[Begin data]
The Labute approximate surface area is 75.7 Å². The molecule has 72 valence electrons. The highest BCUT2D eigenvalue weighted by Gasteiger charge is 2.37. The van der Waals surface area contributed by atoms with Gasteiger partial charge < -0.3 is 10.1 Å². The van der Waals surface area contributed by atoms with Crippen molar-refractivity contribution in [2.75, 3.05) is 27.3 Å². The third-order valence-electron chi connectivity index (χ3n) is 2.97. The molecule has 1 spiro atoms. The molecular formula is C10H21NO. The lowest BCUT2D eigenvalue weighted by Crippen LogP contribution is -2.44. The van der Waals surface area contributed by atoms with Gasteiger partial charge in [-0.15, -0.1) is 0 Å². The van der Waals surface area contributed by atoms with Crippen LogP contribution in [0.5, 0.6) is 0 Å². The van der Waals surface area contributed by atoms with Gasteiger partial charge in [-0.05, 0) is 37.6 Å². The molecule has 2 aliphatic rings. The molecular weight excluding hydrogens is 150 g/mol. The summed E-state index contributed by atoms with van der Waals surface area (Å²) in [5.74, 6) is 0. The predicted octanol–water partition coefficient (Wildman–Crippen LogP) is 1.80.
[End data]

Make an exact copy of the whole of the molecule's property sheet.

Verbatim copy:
The Labute approximate surface area is 75.7 Å². The molecule has 72 valence electrons. The highest BCUT2D eigenvalue weighted by Gasteiger charge is 2.37. The van der Waals surface area contributed by atoms with Gasteiger partial charge < -0.3 is 10.1 Å². The van der Waals surface area contributed by atoms with Crippen molar-refractivity contribution in [2.75, 3.05) is 27.3 Å². The third-order valence-electron chi connectivity index (χ3n) is 2.97. The molecule has 1 spiro atoms. The molecular formula is C10H21NO. The lowest BCUT2D eigenvalue weighted by Crippen LogP contribution is -2.44. The van der Waals surface area contributed by atoms with Gasteiger partial charge in [-0.15, -0.1) is 0 Å². The van der Waals surface area contributed by atoms with Crippen LogP contribution in [0.5, 0.6) is 0 Å². The van der Waals surface area contributed by atoms with Gasteiger partial charge in [-0.05, 0) is 37.6 Å². The molecule has 2 aliphatic rings. The molecular weight excluding hydrogens is 150 g/mol. The summed E-state index contributed by atoms with van der Waals surface area (Å²) in [5.74, 6) is 0. The predicted octanol–water partition coefficient (Wildman–Crippen LogP) is 1.80.